Counselling for Men
Blog & comments
Blog & comments
Blog & comments
|Posted on June 26, 2016 at 11:50 AM|
My life was fairly typical growing up. Two loving and supportive parents that gave me every opportunity to succeed at my chosen career path. I went to high school fairly successfully, playing sports and having fun with my friends.
After grade 13 I went to a one year bible school in upstate New York, Word of Life Bible Institute, where I graduated on the Dean's list. I then returned home to pursue a university degree at York University.
At York U. I was intent on pursuing a Physical Education degree and eventually teach high school Phys. Ed., the classes I enjoyed most as a student. I had just finished my 3rd semester there and enjoyed every class and extra curricular activity I could. I was getting grades for playing volleyball and swimming, I worked weekends at a fitness centre and life was great !
I took a summer job with Canada Dry in order to save more money for school and still enjoyed the fun of playing church league slow-pitch & shooting hoops to keep up my athletic interests and everything was going as planned.
Then in May of 1987 everything changed. While working that job and sitting in my car at a red light, I was broadsided by a careless driver in a cube van. I was on CTV news and the picture of me unconscious and bloody being cut from my car by firefighters was in the Toronto Sun, not the way a young man wants to become famous but nevertheless, there I was.
I was rushed to Sunnybrook Hospital and miraculously had no internal injury but I remained under observation in the Neuro Intensive Care Unit in a comatose state for 18 days. As an only child I'm sure my parents spent many sleepless nights worrying about my outcome. My mother came to the hospital every morning before 7 a.m. and faithfully sat with me all day until my father joined her in those evenings until visiting hours ended.
When I became more stable after 5 weeks, I was moved to Riverdale Hospital (now Bridgepoint). Now aware of my circumstances, I appreciated my parents continued visits for long hours 7 days a week as it wasn't safe to even allow me to visit my home yet. As I slowly began my physiotherapy it became very apparent that things were very serious. I couldn't walk or speak and had to be strapped in a wheelchair during the days and to my bed at night to prevent me from causing myself more harm. I couldn't swallow solid food and my muscle spasms prevented me from feeding myself or even writing my own name. At just 22, an active, athletic, happy go lucky man with the world on a string, became trapped and isolated.
Slowly I grew stronger, I was allowed to go home on weekends and after 5 months in hospital I could sit up in a wheelchair and swallow solid food and finally I got to go home. I began physiotherapy at Toronto Rehab Institute on Bayview Ave. in Toronto twice a week and eventually 5 times a week. I worked with them in physio, occupational & speech therapy for over 2 years then started university again on a part time basis. Then I worked with Interaction Rehab for a while. After doing a couple of courses at York University again and struggling with logistics of transportation and winter weather, I transferred to Liberty University in Lynchburg, Virginia.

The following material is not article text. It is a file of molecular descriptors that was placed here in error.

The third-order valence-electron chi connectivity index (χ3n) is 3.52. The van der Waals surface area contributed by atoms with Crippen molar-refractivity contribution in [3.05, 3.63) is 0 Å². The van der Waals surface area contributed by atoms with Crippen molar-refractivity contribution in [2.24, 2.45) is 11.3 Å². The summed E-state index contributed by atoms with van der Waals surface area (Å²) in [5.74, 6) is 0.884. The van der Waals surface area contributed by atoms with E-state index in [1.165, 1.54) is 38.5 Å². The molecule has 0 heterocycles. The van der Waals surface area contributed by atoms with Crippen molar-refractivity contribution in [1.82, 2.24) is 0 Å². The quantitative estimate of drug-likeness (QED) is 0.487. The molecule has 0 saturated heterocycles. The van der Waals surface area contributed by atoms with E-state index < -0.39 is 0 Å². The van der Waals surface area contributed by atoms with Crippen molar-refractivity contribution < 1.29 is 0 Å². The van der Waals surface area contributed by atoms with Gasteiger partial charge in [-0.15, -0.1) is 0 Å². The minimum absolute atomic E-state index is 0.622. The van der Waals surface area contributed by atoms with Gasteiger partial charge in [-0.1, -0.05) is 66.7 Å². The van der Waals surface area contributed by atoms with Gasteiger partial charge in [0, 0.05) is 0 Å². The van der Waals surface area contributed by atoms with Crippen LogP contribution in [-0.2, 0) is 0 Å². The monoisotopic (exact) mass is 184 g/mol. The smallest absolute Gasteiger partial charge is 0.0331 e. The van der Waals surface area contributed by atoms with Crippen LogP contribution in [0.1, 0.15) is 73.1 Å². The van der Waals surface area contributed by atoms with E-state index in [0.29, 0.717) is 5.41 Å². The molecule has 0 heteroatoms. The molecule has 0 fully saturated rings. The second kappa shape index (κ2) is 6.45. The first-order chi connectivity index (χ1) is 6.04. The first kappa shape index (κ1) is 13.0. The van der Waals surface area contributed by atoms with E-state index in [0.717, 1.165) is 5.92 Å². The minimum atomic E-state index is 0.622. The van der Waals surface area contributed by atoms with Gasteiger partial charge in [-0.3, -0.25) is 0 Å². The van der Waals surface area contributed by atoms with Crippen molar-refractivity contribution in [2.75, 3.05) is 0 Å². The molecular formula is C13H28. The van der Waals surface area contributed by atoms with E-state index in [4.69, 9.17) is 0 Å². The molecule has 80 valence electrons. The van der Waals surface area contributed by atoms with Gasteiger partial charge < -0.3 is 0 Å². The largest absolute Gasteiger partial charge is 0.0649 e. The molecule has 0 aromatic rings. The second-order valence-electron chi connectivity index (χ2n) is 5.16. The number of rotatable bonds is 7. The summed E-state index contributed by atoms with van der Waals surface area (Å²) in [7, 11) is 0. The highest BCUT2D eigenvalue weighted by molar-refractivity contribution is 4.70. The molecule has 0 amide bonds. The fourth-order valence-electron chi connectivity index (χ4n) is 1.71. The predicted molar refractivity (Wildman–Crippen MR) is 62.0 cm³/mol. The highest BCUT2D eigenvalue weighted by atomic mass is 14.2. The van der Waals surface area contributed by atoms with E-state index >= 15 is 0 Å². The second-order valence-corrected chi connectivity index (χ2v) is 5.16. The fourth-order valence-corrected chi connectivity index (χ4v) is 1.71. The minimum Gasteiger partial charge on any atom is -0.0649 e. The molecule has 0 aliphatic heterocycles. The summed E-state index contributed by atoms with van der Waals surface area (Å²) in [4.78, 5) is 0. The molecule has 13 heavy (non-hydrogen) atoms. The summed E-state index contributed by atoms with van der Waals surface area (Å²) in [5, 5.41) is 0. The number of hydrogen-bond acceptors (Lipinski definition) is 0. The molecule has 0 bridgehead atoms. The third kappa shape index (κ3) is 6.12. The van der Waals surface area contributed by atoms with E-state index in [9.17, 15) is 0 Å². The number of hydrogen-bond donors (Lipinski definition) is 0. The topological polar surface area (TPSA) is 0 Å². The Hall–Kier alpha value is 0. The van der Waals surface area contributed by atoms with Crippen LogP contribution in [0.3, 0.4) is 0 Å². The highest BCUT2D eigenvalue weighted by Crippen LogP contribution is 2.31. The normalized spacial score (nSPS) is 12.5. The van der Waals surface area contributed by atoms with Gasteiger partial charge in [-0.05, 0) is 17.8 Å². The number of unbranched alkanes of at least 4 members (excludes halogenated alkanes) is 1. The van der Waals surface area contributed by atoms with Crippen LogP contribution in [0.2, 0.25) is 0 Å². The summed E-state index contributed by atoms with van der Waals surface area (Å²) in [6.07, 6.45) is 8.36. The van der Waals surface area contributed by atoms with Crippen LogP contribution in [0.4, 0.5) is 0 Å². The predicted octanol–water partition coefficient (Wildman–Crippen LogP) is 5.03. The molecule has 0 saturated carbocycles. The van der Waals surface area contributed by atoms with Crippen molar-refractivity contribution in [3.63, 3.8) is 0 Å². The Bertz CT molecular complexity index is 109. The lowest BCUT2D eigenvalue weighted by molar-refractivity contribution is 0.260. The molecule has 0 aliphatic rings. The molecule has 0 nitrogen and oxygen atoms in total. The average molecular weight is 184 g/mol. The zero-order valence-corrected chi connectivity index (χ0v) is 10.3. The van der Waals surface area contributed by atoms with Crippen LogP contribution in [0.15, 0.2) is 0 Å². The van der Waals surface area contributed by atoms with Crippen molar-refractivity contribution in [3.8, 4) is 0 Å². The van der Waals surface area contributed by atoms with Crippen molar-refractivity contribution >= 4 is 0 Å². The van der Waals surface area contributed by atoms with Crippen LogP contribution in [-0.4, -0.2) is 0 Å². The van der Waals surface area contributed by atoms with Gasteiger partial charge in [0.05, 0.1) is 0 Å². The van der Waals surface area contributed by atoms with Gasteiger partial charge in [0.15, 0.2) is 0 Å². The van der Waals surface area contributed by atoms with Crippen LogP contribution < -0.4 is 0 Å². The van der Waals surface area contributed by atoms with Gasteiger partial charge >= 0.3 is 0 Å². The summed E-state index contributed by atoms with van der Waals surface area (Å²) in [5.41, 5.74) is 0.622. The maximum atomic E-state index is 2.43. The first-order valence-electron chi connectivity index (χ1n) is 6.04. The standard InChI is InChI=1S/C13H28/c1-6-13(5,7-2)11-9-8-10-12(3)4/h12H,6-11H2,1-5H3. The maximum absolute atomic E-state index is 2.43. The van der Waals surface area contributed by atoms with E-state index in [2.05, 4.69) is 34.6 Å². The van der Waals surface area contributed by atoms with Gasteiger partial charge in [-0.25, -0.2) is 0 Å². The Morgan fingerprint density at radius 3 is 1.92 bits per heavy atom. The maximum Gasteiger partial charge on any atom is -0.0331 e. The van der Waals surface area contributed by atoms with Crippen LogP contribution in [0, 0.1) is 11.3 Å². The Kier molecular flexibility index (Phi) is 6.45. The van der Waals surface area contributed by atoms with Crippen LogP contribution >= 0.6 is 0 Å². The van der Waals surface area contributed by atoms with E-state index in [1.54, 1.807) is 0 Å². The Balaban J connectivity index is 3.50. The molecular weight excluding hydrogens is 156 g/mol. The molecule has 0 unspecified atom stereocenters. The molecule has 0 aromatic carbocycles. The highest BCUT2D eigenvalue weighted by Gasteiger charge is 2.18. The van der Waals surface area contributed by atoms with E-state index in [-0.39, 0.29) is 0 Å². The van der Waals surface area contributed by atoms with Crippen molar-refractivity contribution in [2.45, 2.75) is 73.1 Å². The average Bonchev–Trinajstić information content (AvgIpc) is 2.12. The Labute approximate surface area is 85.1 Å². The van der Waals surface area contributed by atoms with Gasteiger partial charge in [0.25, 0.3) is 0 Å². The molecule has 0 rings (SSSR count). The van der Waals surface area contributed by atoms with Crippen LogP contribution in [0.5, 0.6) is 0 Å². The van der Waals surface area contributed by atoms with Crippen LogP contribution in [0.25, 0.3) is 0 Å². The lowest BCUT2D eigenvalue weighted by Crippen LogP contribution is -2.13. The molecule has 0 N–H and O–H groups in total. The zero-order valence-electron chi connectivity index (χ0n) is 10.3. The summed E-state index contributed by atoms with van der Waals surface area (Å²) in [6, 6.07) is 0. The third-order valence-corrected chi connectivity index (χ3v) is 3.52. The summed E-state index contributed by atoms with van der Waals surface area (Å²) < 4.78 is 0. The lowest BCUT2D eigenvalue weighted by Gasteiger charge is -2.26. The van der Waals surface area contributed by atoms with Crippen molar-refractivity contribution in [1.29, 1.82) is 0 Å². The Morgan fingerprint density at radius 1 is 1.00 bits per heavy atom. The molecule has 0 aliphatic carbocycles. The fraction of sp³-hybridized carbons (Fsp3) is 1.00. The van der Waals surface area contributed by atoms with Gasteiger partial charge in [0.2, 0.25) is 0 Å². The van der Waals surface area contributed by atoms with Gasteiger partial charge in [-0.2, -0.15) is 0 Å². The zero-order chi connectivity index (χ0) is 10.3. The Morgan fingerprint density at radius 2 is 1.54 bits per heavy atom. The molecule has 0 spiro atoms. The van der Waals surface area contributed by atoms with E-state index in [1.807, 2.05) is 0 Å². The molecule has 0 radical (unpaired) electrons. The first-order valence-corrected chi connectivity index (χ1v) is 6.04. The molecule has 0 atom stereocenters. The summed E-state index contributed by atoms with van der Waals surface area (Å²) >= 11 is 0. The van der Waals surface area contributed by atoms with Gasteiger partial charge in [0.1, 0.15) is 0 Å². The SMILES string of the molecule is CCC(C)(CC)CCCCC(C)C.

I eventually completed my Bachelor's degree in May 1993 in Radio & Television and returned to Toronto where I got an entry level position at The Sports Network (TSN) a dream job for someone that loves sports as I do. I ended up giving up on it even though they were willing to work with me & my limited mobility.
I struggled with unemployment for a few years before deciding to pursuing a Masters degree at Seminary, unsure of what track to follow. In my first Introduction to Counselling course I knew right away that this was what I was meant to do. I recalled the excellent physiotherapists, doctors and nursing staff that helped me repair my physical body but I became aware of the fact that little or nothing was being done to address the emotional side of the man I now was. I wanted to bridge that gap. I know what it's like to experience tragic loss from the inside, to become someone different, to be at ground zero and have to start again. That's my story.
As a survivor I understand in a way that few people can. Now I have the professional credentials to offer a service that can meet the needs of people and families at the lowest points in their life. I want to hear your story and give hope and support to you. I know there is a better life for you and I can help you find it.